Re: smtp time spam filtering
On Thu, 2007-02-22 at 16:38 +0000, David Hart wrote:
> On Thu 2007-02-22 10:33:34 -0500 Greg Folkert wrote:
> > The real problem I see now, is SPAM zombies delivering mail to the ISP
> > mail server, then it becomes RFC-822 compliant. I fix that by slowing
> > down the conversation in the beginning by using SA-Exim which scan for
> > SPAM on SMTP time. If it detects SPAM, it rejects... or then drops if
> > the sending server doesn't comply with the conversation rules.
> If ISPs are allowing much spam through their servers then they're
> going to get blacklisted pretty quickly. Most spam I've sampled lately
> appears to come directly from compromised end user boxes and the rest I
> haven't been able to identify.
Why do you think my inside contact in Atlanta at Cox is spending more on
outgoing than incoming? Cox still has a bad name for SPAM though. Heck
even AOL spending many time what Cox spends hasn't bettered its name.
AOL has resorted to drastic policy measures. Even with SPF or domain
keys, a valid MX/SPF/Domain Keys record(s) that is in a Dynamic "range"
of IP addresses is rejected with a 554. Infact the greeting says this:
220-America Online (AOL) and its affiliated companies do not
220- authorize the use of its proprietary computers and computer
220- networks to accept, transmit, or distribute unsolicited bulk
220- e-mail sent from the internet. Effective immediately: AOL
220- may no longer accept connections from IP addresses which
220 have no reverse-DNS (PTR record) assigned.
As you can see, they now also do the no PTR thinger.
> I can't see any advantage in scanning during smtp connect time.
> By the time you've got the DATA you've used up the bandwidth and might
> as well accept it.
Not really, I've got usage data dating back to Sasser. Significantly
lower bandwidth once I started using scanning and reject at SMTP time.
In fact today... just to see, I disabled SA-Exim. I've quadrupled the
amount of bandwidth My COLO provider has seen my machine use. I only
have 1TB a month. I'll let it go for a few days (through the weekend
when peaks are usually happening) to track overall usage.
> It also doesn't scale well at the receiving end
> and hurts the good guys at the sending end by keeping the connection
> open for longer.
Without SA-Exim average message right now is taking ... 3 seconds on the
connection. I run my own DNS on the machine and it uses it, falls back
on my secondary service provided by dyndns.org (which is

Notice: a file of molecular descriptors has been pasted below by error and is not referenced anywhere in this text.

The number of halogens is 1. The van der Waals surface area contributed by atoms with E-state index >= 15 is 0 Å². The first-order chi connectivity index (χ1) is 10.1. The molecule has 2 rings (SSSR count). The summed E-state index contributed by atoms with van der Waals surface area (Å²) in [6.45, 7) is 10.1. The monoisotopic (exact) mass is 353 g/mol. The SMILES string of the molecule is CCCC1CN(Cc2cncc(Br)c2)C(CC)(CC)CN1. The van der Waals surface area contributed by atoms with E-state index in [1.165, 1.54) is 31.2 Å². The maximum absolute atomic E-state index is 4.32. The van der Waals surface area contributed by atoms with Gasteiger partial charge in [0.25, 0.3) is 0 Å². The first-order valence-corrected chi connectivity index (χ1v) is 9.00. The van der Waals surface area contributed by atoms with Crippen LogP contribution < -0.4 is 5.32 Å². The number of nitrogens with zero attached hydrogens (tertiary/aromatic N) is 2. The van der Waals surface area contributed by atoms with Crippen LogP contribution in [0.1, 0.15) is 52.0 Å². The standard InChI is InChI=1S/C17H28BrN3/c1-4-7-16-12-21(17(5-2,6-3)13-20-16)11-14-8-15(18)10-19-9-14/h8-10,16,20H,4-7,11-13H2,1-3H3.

$14.95US/year/domain and well worth it)
With SA-Exim, since no remote checks are made... ~4 seconds. Exim
handles multiple connections at a time (greater than I have ever seen,
even during Sasser's peak)... Spamassassin (on this box) has 20
children, possible. Usually 5 (the minimum) are on, 3-4 idle.
So, the difference is 1.5 seconds, Better that, than a tear-grube. Or
even worse a Challenge-Response system.
> > Again, I know I am breaking RFC compliance by rejecting at SMTP time.
> > Once again though, I have reduced my traffic a hundred fold, from SPAM.
> What RFC is it breaking? Not that I really care. If it's my server
> I'll accept or reject mail from whoever I want to. I do keep postmaster
> open though, for any problems.
Of course, postmaster and abuse are required. unfortunately many, many
sites/companies do not even have them setup.
> > Yes, I also know I use my e-mail address publicly and scraper-bots find
> > my e-mail all the time. I just deal with the SPAM.
> That's my attitude too. I have always refused to obfuscate my email
> address. Doing so would feel too much like giving in.
Agreed, I can't stand people complaining about SPAM, without
understanding the tools that are available to realistically deal with
> > My last problem is how-to whitelist murphy.debian.org, but still reject
> > SPAM that gets through the Debian SPAM traps... I used to not whitelist
> > murphy, but that got me auto-unsub'd from (most) Debian lists I
> > subscribe to, for "bouncing" the SPAM.
> This is an example of hurting the good guys. I think once you've
> got past the RCPT TO: you might just as well accept the email and
> deal with it later.
I already have whitelisted it and therefore even SPAM that gets through
murphy's setup now since the whitelist give a -100 score added to the
spam score, gets through my stuff to.
> > I guess it is a fine, fine line.
> We have to deal with the world as we find it, not as we'd like it to be.
Indeed. Like I typed, a fine, fine line.
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Active Directory in much the same way that the Saturn V is a competitive
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the playfield. -- Thane Walkup